Oil prices slid on news that a preliminary accord to constrain development over Iran’s nuclear program was reached.
West Texas Intermediate crude, the US benchmark, for May delivery slipped 95 cents or 1.2% to $49.27 a barrel on the New York Mercantile Exchange. The contract had slipped by more than $2 in morning trading but was helped up by a weaker dollar.
WTI crude, the country’s most actively traded contract, had gained $2.49 to $50.09 on Wednesday- its biggest gain in over two months.
North Sea Brent, the global benchmark for May delivery declined by $2.15 or 3.8% to $54.95 a barrel-almost $1 above the contract’s session low.
Under the tentative deal, the gulf country would shut down at least two thirds of its centrifuges producing bomb-building Uranium, destroy a reactor that could produce plutonium and allow intrusive verification and checks.
Economic sanctions had limited the country’s oil exports to around 1.1 million bar ells per day down from 2.5 million in 2002.
According to traders, the country is keeping up to 30 million barrels of oil ready in tankers for immediate exports after the sanctions are lifted.
“Iran-owned tankers have nothing better to do anyway, given that they are themselves strangled by U.S. sanctions,” Ralph Leszczynski, research director at Italian ship broker Banchero Costa, told the Wall Street Journal.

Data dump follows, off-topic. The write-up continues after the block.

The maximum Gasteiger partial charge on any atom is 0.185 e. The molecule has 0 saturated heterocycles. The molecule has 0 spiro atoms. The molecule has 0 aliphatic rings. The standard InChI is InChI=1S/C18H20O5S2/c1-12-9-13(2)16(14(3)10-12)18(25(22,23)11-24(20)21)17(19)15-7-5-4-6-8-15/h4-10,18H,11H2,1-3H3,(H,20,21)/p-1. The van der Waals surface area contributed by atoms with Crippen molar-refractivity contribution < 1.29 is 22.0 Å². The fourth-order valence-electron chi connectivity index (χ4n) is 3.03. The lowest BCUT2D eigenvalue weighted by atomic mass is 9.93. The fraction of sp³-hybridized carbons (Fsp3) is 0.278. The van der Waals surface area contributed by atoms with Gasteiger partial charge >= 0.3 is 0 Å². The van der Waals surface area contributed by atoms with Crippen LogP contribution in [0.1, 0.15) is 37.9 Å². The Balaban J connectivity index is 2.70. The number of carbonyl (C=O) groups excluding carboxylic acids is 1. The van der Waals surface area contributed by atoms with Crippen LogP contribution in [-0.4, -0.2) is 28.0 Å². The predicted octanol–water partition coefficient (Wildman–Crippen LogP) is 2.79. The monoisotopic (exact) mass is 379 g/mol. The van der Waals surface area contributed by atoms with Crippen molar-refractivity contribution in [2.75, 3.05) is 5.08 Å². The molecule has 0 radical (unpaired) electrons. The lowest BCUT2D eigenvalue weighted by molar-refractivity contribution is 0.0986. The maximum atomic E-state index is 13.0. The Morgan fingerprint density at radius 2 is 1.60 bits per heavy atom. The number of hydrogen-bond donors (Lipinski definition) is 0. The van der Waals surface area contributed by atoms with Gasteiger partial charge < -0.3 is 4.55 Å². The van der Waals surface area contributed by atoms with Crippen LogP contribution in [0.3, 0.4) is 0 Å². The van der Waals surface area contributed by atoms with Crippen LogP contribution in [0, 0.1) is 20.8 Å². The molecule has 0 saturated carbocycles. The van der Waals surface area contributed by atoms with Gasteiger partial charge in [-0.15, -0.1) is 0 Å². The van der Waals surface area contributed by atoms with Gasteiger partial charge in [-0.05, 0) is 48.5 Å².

“Many of these are being used to store crude instead.”
Iranian oil exports are likely to cause global crude prices to go off a cliff with the prices already languishing under the commodity’s ongoing glut. The oil selloff has seen prices slump from 2014 highs of $115 a barrel for Brent and $ 107 a barrel for WTI.
“Come June, the market will again be rocked by expectations of higher Iranian supply. If the Saudis stifle another production cut, that could be the final nail in OPEC’s coffin as some of its members break away to do their own thing to support the market.” Dominick Chirichella, senior partner at the Energy Management Institute in New York, told Reuters.
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